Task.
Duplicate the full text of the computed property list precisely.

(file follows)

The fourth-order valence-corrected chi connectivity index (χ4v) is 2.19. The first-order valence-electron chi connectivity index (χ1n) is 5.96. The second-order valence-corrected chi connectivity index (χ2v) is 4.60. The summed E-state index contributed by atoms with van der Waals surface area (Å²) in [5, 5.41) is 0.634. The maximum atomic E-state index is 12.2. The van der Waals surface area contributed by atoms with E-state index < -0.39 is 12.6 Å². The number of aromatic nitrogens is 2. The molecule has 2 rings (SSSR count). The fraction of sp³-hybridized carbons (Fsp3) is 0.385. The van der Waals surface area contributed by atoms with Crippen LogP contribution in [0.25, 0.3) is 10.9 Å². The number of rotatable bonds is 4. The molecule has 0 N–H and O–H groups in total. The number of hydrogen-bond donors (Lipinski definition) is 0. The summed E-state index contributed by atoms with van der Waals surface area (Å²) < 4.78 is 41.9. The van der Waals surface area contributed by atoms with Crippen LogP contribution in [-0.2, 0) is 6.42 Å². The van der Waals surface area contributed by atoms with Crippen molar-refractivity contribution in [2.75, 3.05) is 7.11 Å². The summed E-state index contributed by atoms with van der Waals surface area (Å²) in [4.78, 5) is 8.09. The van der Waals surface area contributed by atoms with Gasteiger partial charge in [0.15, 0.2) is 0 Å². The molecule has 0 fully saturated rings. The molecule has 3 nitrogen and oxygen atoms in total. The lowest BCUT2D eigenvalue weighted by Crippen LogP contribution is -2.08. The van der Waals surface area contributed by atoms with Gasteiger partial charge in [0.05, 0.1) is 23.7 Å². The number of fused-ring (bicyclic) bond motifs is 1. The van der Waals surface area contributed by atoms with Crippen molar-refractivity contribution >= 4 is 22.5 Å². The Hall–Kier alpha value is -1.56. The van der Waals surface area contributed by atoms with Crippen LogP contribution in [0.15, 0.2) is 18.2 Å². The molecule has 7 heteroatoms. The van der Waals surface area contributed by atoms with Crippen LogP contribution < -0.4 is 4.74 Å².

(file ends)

The fourth-order valence-corrected chi connectivity index (χ4v) is 2.19. The first-order valence-electron chi connectivity index (χ1n) is 5.96. The second-order valence-corrected chi connectivity index (χ2v) is 4.60. The summed E-state index contributed by atoms with van der Waals surface area (Å²) in [5, 5.41) is 0.634. The maximum atomic E-state index is 12.2. The van der Waals surface area contributed by atoms with E-state index < -0.39 is 12.6 Å². The number of aromatic nitrogens is 2. The molecule has 2 rings (SSSR count). The fraction of sp³-hybridized carbons (Fsp3) is 0.385. The van der Waals surface area contributed by atoms with Crippen LogP contribution in [0.25, 0.3) is 10.9 Å². The number of rotatable bonds is 4. The molecule has 0 N–H and O–H groups in total. The number of hydrogen-bond donors (Lipinski definition) is 0. The summed E-state index contributed by atoms with van der Waals surface area (Å²) < 4.78 is 41.9. The van der Waals surface area contributed by atoms with Crippen LogP contribution in [-0.2, 0) is 6.42 Å². The van der Waals surface area contributed by atoms with Crippen molar-refractivity contribution in [2.75, 3.05) is 7.11 Å². The summed E-state index contributed by atoms with van der Waals surface area (Å²) in [4.78, 5) is 8.09. The van der Waals surface area contributed by atoms with Gasteiger partial charge in [0.15, 0.2) is 0 Å². The molecule has 0 fully saturated rings. The molecule has 3 nitrogen and oxygen atoms in total. The lowest BCUT2D eigenvalue weighted by Crippen LogP contribution is -2.08. The van der Waals surface area contributed by atoms with Gasteiger partial charge in [0.05, 0.1) is 23.7 Å². The number of fused-ring (bicyclic) bond motifs is 1. The van der Waals surface area contributed by atoms with Crippen molar-refractivity contribution >= 4 is 22.5 Å². The Hall–Kier alpha value is -1.56. The van der Waals surface area contributed by atoms with Crippen LogP contribution in [0.15, 0.2) is 18.2 Å². The molecule has 7 heteroatoms. The van der Waals surface area contributed by atoms with Crippen LogP contribution < -0.4 is 4.74 Å².